In the book of Romans, the apostle Paul writes:
If you declare with your mouth, “Jesus is Lord,” and believe in your heart that God raised him from the dead, you will be saved. For it is with your heart that you believe and are justified, and it is with your mouth that you profess your faith and are saved.
I remember an afternoon in NYC about 30 years ago. A young man approached me on the street and asked “Do you want to be saved?”
So we talked. And I confessed with my mouth that Jesus was Lord. And believed that God raised him from the dead. And was told that I was saved.
But these were all things I had already known… things taught to me by the nuns who taught grammar school… by the Jesuits who reveled in deep theological conversations in high school. Truth is, that afternoon was just another afternoon… more about an interesting encounter with a fellow New Yorker than with the almighty creator of the universe. I confessed and believed… but saved? Hmmmm….
That encounter from years past came to mind as I meditated on what are perhaps the most discussed verses in the Book of James, 2:14-26, where James makes the case that faith—when not accompanied by action and good deeds—is dead.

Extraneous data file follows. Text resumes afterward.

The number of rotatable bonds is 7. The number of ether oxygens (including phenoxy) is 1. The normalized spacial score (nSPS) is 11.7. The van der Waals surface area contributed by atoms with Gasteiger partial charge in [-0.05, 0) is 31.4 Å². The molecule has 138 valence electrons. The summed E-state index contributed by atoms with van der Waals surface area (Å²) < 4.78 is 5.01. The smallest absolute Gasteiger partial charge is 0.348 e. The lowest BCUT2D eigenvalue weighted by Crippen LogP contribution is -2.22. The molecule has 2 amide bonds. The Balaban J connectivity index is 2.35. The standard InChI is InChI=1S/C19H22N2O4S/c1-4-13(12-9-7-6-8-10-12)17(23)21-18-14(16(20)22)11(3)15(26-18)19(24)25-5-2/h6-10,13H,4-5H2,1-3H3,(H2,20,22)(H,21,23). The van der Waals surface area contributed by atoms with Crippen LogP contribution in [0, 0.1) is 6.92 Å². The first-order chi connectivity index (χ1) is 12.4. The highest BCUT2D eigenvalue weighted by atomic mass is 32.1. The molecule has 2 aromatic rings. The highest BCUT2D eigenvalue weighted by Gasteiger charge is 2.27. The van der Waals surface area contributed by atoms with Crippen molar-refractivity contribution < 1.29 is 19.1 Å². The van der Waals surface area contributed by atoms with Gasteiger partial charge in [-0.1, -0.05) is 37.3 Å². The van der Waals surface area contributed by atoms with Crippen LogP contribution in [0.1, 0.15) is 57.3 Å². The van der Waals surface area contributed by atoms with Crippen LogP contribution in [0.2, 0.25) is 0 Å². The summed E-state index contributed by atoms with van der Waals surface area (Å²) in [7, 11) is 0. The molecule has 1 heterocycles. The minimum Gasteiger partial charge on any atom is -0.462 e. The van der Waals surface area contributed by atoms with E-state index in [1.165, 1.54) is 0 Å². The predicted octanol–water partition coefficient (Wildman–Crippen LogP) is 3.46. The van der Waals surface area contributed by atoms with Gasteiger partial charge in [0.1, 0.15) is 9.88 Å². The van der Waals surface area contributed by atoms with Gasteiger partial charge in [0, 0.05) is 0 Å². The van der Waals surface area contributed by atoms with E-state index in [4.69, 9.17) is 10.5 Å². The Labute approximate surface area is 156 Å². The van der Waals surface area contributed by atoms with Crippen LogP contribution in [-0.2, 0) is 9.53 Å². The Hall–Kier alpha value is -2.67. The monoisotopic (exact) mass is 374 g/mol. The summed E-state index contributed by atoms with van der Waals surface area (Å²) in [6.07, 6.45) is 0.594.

If all it takes are your mouth and heart to be saved, why are works required to be alive in faith? How does the message from James relate to Romans TNT?
Perhaps faith is not a transaction, it’s a movement. Heart-felt belief cannot be measured once at a point in time… it’s more like the intensity of a light at the end of a well-travelled road… one that gets brighter or dimmer or simply stagnates depending on which way we are walking (or not) at any moment.
On Monday morning, my mind and heart were on Christ as I drove to work. A car was pulled over with its hood raised, so I stopped my car and offered to help. It wasn’t something I thought about… my car just pulled over to the side of the road by itself. There was no way possible that I could pass this stranded driver by while I believed in my heart that God raised his only son from the dead in order to save me. No. way. possible.
But alas, there are many mornings when I simply drive by such people in need. On those days, while I still may confess that Jesus is Lord and believe God raised him from the day… those words don’t consume my heart. And that’s where the difference lies. In the condition of my heart.
Deeds are the measuring stick of the heart.
How frequently does my heart stop beating for Christ? Too often. For while you can have good works without Christ, you cannot have Christ without works. The heart will simply not allow it. And too often, I am simply driving by. Dead when I should be alive.